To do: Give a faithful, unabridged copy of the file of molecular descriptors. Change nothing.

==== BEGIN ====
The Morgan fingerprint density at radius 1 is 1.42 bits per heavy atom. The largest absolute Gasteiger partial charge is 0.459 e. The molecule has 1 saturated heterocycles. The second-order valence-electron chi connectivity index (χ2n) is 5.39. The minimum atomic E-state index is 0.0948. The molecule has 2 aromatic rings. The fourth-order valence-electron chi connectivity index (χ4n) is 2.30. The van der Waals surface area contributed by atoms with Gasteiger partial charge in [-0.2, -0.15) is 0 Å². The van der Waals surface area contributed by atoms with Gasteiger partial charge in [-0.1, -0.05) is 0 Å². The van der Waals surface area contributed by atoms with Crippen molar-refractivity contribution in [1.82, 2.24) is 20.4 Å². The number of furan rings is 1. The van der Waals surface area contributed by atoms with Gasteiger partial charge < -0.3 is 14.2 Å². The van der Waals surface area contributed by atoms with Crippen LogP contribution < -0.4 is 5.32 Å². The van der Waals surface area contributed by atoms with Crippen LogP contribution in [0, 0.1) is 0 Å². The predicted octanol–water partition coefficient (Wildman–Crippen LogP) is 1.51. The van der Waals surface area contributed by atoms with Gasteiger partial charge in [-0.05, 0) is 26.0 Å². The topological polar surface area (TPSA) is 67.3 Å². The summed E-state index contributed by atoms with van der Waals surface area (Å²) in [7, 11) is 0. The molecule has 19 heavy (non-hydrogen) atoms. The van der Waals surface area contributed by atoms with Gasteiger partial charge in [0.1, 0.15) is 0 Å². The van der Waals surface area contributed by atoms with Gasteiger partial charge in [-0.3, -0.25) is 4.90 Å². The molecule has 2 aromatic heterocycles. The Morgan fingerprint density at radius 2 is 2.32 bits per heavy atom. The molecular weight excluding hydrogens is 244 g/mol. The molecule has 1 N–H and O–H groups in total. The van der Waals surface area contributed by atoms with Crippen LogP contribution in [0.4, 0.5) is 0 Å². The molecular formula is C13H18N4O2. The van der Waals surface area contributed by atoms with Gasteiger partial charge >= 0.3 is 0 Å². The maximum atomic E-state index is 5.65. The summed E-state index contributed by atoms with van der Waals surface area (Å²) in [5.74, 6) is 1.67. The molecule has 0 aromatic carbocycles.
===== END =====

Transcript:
The Morgan fingerprint density at radius 1 is 1.42 bits per heavy atom. The largest absolute Gasteiger partial charge is 0.459 e. The molecule has 1 saturated heterocycles. The second-order valence-electron chi connectivity index (χ2n) is 5.39. The minimum atomic E-state index is 0.0948. The molecule has 2 aromatic rings. The fourth-order valence-electron chi connectivity index (χ4n) is 2.30. The van der Waals surface area contributed by atoms with Gasteiger partial charge in [-0.2, -0.15) is 0 Å². The van der Waals surface area contributed by atoms with Gasteiger partial charge in [-0.1, -0.05) is 0 Å². The van der Waals surface area contributed by atoms with Crippen molar-refractivity contribution in [1.82, 2.24) is 20.4 Å². The number of furan rings is 1. The van der Waals surface area contributed by atoms with Gasteiger partial charge < -0.3 is 14.2 Å². The van der Waals surface area contributed by atoms with Crippen LogP contribution < -0.4 is 5.32 Å². The van der Waals surface area contributed by atoms with Crippen LogP contribution in [0, 0.1) is 0 Å². The predicted octanol–water partition coefficient (Wildman–Crippen LogP) is 1.51. The van der Waals surface area contributed by atoms with Gasteiger partial charge in [-0.05, 0) is 26.0 Å². The topological polar surface area (TPSA) is 67.3 Å². The summed E-state index contributed by atoms with van der Waals surface area (Å²) in [7, 11) is 0. The molecule has 19 heavy (non-hydrogen) atoms. The van der Waals surface area contributed by atoms with Gasteiger partial charge in [0.1, 0.15) is 0 Å². The van der Waals surface area contributed by atoms with Gasteiger partial charge in [-0.3, -0.25) is 4.90 Å². The molecule has 2 aromatic heterocycles. The Morgan fingerprint density at radius 2 is 2.32 bits per heavy atom. The molecular weight excluding hydrogens is 244 g/mol. The molecule has 1 N–H and O–H groups in total. The van der Waals surface area contributed by atoms with Crippen LogP contribution in [0.4, 0.5) is 0 Å². The molecular formula is C13H18N4O2. The van der Waals surface area contributed by atoms with Gasteiger partial charge >= 0.3 is 0 Å². The maximum atomic E-state index is 5.65. The summed E-state index contributed by atoms with van der Waals surface area (Å²) in [5.74, 6) is 1.67. The molecule has 0 aromatic carbocycles.